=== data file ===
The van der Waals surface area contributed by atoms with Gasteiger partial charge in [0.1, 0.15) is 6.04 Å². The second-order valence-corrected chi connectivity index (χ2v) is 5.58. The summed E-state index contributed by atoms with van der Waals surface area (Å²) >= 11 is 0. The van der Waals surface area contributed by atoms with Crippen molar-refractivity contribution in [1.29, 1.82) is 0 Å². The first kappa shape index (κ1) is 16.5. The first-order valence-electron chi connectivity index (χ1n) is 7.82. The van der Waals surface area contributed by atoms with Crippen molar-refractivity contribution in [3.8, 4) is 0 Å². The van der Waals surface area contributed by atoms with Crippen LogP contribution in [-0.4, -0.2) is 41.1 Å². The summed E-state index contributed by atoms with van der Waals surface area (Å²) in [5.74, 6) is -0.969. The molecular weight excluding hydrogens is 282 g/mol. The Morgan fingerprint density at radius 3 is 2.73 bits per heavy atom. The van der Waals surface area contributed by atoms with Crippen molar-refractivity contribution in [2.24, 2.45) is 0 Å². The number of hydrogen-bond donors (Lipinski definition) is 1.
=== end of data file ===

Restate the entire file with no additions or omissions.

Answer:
The van der Waals surface area contributed by atoms with Gasteiger partial charge in [0.1, 0.15) is 6.04 Å². The second-order valence-corrected chi connectivity index (χ2v) is 5.58. The summed E-state index contributed by atoms with van der Waals surface area (Å²) >= 11 is 0. The van der Waals surface area contributed by atoms with Crippen molar-refractivity contribution in [1.29, 1.82) is 0 Å². The first kappa shape index (κ1) is 16.5. The first-order valence-electron chi connectivity index (χ1n) is 7.82. The van der Waals surface area contributed by atoms with Crippen molar-refractivity contribution in [3.8, 4) is 0 Å². The van der Waals surface area contributed by atoms with Crippen LogP contribution in [-0.4, -0.2) is 41.1 Å². The summed E-state index contributed by atoms with van der Waals surface area (Å²) in [5.74, 6) is -0.969. The molecular weight excluding hydrogens is 282 g/mol. The Morgan fingerprint density at radius 3 is 2.73 bits per heavy atom. The van der Waals surface area contributed by atoms with Crippen molar-refractivity contribution in [2.24, 2.45) is 0 Å². The number of hydrogen-bond donors (Lipinski definition) is 1.